Wright, N. (2002) ‘Reflective Practice’, The Christian Counsellor, October-December, Issue 15, pp12-13.
I hear colleagues in social work and nursing talk quite a lot about ‘reflective practice’ but I’m not sure what it is and whether I ought to be using it into my counsellor supervision practice. Can you help?
Reflective practice has been developed in a variety of fields over the years, most notably in those professions where interpersonal relationships are central and a high degree of intuitive judgement and decision-making is needed. In this respect, social work and nursing sit alongside other disciplines such as community work, youth work, management development and counselling. What I’ll try to do here is explain what reflective practice is and its relevance to supervision of counsellor practitioners.
I think of reflective practice as a way of working that involves acting consciously and deliberately on the basis of critical insight and understanding. In this sense, it’s the opposite of functioning on mental ‘auto-pilot’. The ideal reflective practitioner opens his or her eyes to new ways of looking at things, considers fresh possibilities, understands the ‘whys’ behind the ‘whats’ and finds new, innovative ways to tackle situations. I guess this contrasts with more conventional ways of working characterised by “We do things this way because that’s how they’ve always been done”.
It’s rare to encounter the ideal, of course, because our natural tendency is to fall into familiar ways of working, repeat those approaches and techniques that have worked for us previously and avoid new alternatives that might involve risk. The resulting danger is that we easily fall into what the Bible calls a ‘dulled’ state (e.g. 2 Cor 3:14; cf Mk 8:17-21), gradually losing our awareness and ability to learn and work at the cutting edge. Perhaps the first thing that ought to be said about reflective practice is, therefore, that it does take continual commitment - and practice.
This is where the role of supervisor often proves critical, stimulating the counsellor to grow in awareness, think and act outside of the proverbial box and avoid falling into the dull-ness trap. Simultaneously, the supervisor too needs to avoid falling into the same condition in his or her own practice (Mt 15:14: “If a blind man leads a blind man, both will fall into a pit.”). An on-going commitmentto prayer, Bible study and spiritual discernment is, therefore, an essential basic requirement for this role.
There are two main approaches to the reflective dimension of reflective practice that are worth mention. Firstly, there is ‘reflection on practice’ which involves stepping back from an experience and exploring (a) what happened (b) what can be learned from it and (b) what should be done next time. This approach is used widely with students in various disciplines who are encouraged to keep a journal of learning experiences and their practice implications. Kolb’s learning circle (experience → reflection → making sense → planning for action) is a common tool used by supervisors to help students learn this process in systematic form.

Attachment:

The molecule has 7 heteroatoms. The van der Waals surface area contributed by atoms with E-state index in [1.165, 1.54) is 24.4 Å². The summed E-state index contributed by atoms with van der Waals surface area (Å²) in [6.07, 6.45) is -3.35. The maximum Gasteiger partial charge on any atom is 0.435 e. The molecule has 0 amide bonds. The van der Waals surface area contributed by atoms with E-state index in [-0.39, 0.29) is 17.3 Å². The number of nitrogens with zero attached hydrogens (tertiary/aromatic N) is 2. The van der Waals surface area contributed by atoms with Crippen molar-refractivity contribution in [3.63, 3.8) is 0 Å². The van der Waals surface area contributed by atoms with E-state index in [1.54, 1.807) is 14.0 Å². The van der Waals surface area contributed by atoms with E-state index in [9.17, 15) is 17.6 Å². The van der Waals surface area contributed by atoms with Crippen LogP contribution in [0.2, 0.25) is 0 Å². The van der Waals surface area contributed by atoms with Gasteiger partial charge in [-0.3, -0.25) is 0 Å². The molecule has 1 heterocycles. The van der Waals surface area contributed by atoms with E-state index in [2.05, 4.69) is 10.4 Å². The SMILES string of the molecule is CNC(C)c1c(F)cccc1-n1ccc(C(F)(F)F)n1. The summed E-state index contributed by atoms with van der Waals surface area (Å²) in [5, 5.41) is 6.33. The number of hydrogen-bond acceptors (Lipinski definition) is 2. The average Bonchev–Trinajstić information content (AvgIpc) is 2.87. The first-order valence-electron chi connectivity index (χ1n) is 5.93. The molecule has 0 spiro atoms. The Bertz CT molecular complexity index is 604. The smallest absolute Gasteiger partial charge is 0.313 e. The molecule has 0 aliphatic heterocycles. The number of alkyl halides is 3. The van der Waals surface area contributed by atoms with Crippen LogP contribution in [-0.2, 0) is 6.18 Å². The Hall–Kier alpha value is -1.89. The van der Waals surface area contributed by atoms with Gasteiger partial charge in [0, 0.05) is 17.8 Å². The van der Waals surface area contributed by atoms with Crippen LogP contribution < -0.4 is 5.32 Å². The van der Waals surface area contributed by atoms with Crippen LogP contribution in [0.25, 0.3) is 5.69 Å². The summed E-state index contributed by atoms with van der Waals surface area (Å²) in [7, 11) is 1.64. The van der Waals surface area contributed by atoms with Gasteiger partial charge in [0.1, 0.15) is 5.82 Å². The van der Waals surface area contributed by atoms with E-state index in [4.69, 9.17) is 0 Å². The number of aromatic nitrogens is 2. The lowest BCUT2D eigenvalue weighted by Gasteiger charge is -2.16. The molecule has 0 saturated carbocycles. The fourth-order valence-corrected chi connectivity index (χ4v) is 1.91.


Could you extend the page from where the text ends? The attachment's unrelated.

Secondly, there is ‘reflection in practice’ which involves being aware and conscious in the here-and-now moment; i.e. during supervision/counselling as it’s actually happening. This is, in some respects, an advanced-level application of ‘reflection on practice’ and essential for those engaged in counselling and supervision approaches that involve working primarily with immediacy (e.g. psychotherapy: recognising transference, projection, parallel process etc.). It is also especially valuable for people working in crisis situations where conditions change rapidly and the ability to think continually on one’s feet is critical.
In summary, the difference between ‘reflection on’ and ‘reflection in’ is, in essence, the difference between “What happened then…?” and “What is happening now…?”.
If action without reflection can be said to correspond to the Biblical notion of ‘zeal without knowledge’ (Pr 19:2), reflection without action has its own corresponding parallel in ‘faith without deeds’ (Jas 2:26). The practice dimension reminds us that for learning-through-reflection to become genuinely transformational, it needs to be applied. The role of supervisor, therefore, involves not only helping the counsellor to learn through reflection but to support application of that learning to enhance his or her counselling practice. When these dimensions are drawn together in continual process, the counsellor can be described as a reflective practitioner.
If you’re interested in exploring this field further, I can recommend glancing at a number of books including: Educating the Reflective Practioner (Donald Schon), Reflection in Learning & Professional Development (Jennifer Moon), The Power of Experiential Learning (Colin Beard & John Wilson) and Let’s do Theology (Laurie Green). You might also find it helpful to refer back to the Supervision series in The Christian Counsellor, Issues 8-11 (2001) for additional practical ideas in this area.